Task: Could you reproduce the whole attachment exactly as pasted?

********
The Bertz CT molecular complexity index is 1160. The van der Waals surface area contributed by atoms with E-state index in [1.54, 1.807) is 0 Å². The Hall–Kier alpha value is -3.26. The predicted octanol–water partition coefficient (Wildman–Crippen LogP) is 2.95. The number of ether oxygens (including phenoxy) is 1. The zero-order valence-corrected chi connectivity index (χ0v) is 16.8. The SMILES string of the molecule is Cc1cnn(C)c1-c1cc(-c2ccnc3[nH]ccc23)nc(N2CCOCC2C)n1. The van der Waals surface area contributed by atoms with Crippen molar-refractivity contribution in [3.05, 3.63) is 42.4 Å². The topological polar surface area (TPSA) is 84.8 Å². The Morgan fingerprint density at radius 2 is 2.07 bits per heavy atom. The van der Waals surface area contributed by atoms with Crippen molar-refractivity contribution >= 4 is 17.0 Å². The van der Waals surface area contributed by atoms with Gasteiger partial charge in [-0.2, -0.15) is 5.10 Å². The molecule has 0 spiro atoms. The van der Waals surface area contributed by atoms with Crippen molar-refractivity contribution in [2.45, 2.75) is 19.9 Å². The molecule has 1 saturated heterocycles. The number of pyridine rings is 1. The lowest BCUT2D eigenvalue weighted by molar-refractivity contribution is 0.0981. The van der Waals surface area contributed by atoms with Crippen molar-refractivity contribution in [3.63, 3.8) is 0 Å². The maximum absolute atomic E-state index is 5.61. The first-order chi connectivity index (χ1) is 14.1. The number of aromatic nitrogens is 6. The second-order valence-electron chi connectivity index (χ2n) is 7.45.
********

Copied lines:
The Bertz CT molecular complexity index is 1160. The van der Waals surface area contributed by atoms with E-state index in [1.54, 1.807) is 0 Å². The Hall–Kier alpha value is -3.26. The predicted octanol–water partition coefficient (Wildman–Crippen LogP) is 2.95. The number of ether oxygens (including phenoxy) is 1. The zero-order valence-corrected chi connectivity index (χ0v) is 16.8. The SMILES string of the molecule is Cc1cnn(C)c1-c1cc(-c2ccnc3[nH]ccc23)nc(N2CCOCC2C)n1. The van der Waals surface area contributed by atoms with Crippen molar-refractivity contribution in [3.05, 3.63) is 42.4 Å². The topological polar surface area (TPSA) is 84.8 Å². The Morgan fingerprint density at radius 2 is 2.07 bits per heavy atom. The van der Waals surface area contributed by atoms with Crippen molar-refractivity contribution >= 4 is 17.0 Å². The van der Waals surface area contributed by atoms with Gasteiger partial charge in [-0.2, -0.15) is 5.10 Å². The molecule has 0 spiro atoms. The van der Waals surface area contributed by atoms with Crippen molar-refractivity contribution in [2.45, 2.75) is 19.9 Å². The molecule has 1 saturated heterocycles. The number of pyridine rings is 1. The lowest BCUT2D eigenvalue weighted by molar-refractivity contribution is 0.0981. The van der Waals surface area contributed by atoms with Crippen molar-refractivity contribution in [3.63, 3.8) is 0 Å². The maximum absolute atomic E-state index is 5.61. The first-order chi connectivity index (χ1) is 14.1. The number of aromatic nitrogens is 6. The second-order valence-electron chi connectivity index (χ2n) is 7.45.